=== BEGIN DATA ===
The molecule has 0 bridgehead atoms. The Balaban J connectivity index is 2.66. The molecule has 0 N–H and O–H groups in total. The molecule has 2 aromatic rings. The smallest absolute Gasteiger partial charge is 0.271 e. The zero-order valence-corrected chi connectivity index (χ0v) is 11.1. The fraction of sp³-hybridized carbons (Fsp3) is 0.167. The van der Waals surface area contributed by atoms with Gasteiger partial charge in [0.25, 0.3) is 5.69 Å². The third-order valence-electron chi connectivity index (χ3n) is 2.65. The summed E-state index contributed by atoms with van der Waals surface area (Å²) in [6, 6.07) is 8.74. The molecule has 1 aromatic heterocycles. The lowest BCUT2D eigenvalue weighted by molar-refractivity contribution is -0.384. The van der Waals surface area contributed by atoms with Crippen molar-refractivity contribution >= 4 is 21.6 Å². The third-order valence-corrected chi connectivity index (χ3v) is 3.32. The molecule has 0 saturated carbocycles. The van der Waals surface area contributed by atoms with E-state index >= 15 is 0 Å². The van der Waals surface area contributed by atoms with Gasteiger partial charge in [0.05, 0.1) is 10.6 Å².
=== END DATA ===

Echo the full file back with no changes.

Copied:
The molecule has 0 bridgehead atoms. The Balaban J connectivity index is 2.66. The molecule has 0 N–H and O–H groups in total. The molecule has 2 aromatic rings. The smallest absolute Gasteiger partial charge is 0.271 e. The zero-order valence-corrected chi connectivity index (χ0v) is 11.1. The fraction of sp³-hybridized carbons (Fsp3) is 0.167. The van der Waals surface area contributed by atoms with Gasteiger partial charge in [0.25, 0.3) is 5.69 Å². The third-order valence-electron chi connectivity index (χ3n) is 2.65. The summed E-state index contributed by atoms with van der Waals surface area (Å²) in [6, 6.07) is 8.74. The molecule has 1 aromatic heterocycles. The lowest BCUT2D eigenvalue weighted by molar-refractivity contribution is -0.384. The van der Waals surface area contributed by atoms with Crippen molar-refractivity contribution >= 4 is 21.6 Å². The third-order valence-corrected chi connectivity index (χ3v) is 3.32. The molecule has 0 saturated carbocycles. The van der Waals surface area contributed by atoms with E-state index >= 15 is 0 Å². The van der Waals surface area contributed by atoms with Gasteiger partial charge in [0.05, 0.1) is 10.6 Å².